Motorists turned their heads as Kevin Wilcocks rode his forest green bike north on Oak Street. A light blue medical mask covered his mouth and nose to keep him from inhaling the blowing, dirty dust that unexpectedly hit Bakersfield Thursday morning.
“Being outside or with your car window rolled down with this air quality is really, really bad,” 36-year-old Wilcocks said. “But this mask helps me.”
Riding home from a doctor’s appointment — using his bike because it’s his only mode of transportation — Wilcocks was already experiencing what the National Weather Service was saying: The dust was bad.
The NWS in Hanford issued a blowing dust advisory for Kern County at about 10:05 a.m. after winds whipped through the Kern River Canyon, topping 40 miles per hour. The advisory was for the west-central and southern San Joaquin Valley, and, extends through Friday.
“The winds were supposed to pick up this afternoon, but they picked up faster than we thought,” NWS meteorologist Gary Sanger said at about 1:30 p.m.
Early in the afternoon, dust blew at about 40 miles per hour at Meadows Field Airport. At the foot of the Grapevine, winds were at about 50 miles per hour.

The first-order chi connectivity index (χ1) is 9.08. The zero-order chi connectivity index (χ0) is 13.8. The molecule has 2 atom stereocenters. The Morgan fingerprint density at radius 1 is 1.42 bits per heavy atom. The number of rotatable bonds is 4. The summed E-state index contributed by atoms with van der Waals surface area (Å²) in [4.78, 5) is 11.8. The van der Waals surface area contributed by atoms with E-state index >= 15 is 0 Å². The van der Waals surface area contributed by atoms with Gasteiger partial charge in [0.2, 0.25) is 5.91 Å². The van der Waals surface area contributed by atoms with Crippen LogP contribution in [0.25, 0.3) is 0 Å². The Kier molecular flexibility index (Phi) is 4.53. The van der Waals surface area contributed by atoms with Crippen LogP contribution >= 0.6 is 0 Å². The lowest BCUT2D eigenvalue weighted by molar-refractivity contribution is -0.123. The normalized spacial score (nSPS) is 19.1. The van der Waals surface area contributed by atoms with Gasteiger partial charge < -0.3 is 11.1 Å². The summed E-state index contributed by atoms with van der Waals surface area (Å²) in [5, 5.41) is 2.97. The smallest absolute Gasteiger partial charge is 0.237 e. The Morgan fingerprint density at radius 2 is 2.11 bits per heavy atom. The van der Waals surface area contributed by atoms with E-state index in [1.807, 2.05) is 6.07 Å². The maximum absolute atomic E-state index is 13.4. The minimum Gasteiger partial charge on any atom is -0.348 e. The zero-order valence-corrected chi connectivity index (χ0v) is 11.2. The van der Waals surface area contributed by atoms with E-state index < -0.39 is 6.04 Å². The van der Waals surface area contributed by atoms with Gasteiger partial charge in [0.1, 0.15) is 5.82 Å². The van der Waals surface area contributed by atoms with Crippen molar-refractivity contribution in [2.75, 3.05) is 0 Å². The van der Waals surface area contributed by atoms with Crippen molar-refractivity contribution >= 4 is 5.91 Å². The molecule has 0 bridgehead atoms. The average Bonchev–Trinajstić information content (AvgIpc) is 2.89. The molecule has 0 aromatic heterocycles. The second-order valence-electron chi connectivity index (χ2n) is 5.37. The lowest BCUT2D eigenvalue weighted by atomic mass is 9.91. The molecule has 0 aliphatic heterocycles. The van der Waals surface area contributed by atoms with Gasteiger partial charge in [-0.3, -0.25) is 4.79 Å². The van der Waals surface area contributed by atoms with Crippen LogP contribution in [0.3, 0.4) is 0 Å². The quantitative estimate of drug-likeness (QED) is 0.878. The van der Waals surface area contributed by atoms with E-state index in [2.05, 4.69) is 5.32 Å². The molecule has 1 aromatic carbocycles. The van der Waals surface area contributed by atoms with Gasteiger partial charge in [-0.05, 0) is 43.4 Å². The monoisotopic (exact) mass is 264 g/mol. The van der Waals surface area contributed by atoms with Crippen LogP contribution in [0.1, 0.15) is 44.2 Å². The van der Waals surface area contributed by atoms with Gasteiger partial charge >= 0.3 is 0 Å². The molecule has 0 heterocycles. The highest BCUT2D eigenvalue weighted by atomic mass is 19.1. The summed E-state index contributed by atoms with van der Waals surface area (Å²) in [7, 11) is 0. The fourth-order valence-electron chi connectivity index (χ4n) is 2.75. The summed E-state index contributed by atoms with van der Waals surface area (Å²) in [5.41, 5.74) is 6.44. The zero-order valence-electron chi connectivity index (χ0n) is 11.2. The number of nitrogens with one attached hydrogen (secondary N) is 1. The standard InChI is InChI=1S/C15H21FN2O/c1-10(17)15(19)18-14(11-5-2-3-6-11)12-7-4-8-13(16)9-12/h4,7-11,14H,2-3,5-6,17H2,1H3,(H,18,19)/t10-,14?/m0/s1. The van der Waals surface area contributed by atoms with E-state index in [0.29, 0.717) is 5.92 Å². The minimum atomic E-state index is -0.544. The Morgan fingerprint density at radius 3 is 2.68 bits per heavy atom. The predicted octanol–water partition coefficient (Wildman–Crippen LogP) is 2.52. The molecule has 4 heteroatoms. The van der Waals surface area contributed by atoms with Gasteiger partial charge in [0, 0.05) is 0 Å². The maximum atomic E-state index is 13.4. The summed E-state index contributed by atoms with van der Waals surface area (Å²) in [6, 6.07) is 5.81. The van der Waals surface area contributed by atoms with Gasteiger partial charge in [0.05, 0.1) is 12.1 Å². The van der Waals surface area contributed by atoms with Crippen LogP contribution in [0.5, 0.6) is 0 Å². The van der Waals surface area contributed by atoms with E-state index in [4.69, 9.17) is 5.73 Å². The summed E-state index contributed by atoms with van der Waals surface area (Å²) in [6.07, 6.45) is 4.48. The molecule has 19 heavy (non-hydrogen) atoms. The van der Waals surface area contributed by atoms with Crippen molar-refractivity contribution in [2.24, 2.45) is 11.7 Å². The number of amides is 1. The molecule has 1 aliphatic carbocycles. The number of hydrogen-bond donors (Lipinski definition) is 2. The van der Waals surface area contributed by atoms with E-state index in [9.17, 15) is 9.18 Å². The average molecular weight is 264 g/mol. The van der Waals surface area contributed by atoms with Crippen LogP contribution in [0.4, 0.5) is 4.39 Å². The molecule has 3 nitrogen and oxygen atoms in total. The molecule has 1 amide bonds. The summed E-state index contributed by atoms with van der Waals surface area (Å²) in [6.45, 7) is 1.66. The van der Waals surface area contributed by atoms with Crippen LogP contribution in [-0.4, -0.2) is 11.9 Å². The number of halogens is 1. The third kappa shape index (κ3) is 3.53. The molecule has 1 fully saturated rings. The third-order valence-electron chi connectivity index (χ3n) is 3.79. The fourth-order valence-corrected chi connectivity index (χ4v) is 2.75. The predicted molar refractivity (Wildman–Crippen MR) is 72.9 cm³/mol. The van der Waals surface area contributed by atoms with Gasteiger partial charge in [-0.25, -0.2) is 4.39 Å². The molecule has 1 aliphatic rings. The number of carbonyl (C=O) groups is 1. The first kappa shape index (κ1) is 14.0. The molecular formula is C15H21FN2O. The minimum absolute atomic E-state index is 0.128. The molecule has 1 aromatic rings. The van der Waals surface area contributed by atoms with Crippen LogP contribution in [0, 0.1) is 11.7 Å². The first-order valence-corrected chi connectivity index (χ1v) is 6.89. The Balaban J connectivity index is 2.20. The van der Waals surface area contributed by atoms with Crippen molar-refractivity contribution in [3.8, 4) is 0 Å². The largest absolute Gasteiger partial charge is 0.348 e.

The drought is making conditions worse.
“There is no vegetation to hold the dust in place because of the lack of water in the ground,” Sanger said.
Along with the dust, the temperature was unseasonably warm.
Bakersfield on Thursday set a temperature record for the date. The high reached 79 degrees at Meadows Field Airport by 4 p.m., breaking the previous record high for Jan. 23 of 77 degrees set in 1970, the meteorologist said.
It’s forecast to be cloudy in Bakersfield for the next seven days, with no precipitation predicted.
The dust stirred up health concerns.
Dr. Claudia Jonah, Kern County health officer, said residents should be concerned about the dust, especially with the chance of valley fever exposure. With winds so strong, the spores can blow long distances.
“This is a concern for the potential aggravation of chronic health problems, like valley fever, emphysema, and other respiratory problems,” Jonah said.
Even people who stay inside could be hurt by the dust as it enters homes and workplaces.
“Moisten the dirt on your countertops because if you just wipe it dry, the dust particles will end up in the air inside your home and you’ll be inhaling it,” Jonah said.
Jaime Holt, chief communications officer for the San Joaquin Valley Air Pollution Control District, said the dust kicks up unhealthy particulate matter and people should avoid the outdoors.
“If you’re outside, you are going to breathe in particulate matter or it will get in your eyes, nose, and it will cause problems,” Holt said.
There’s no simple or safe way to avoid being exposed to the blowing dust, but Holt recommends at least putting your hand in front of your mouth if you are just walking quickly to your car.
“Dust is not meant to be inhaled,” Holt said.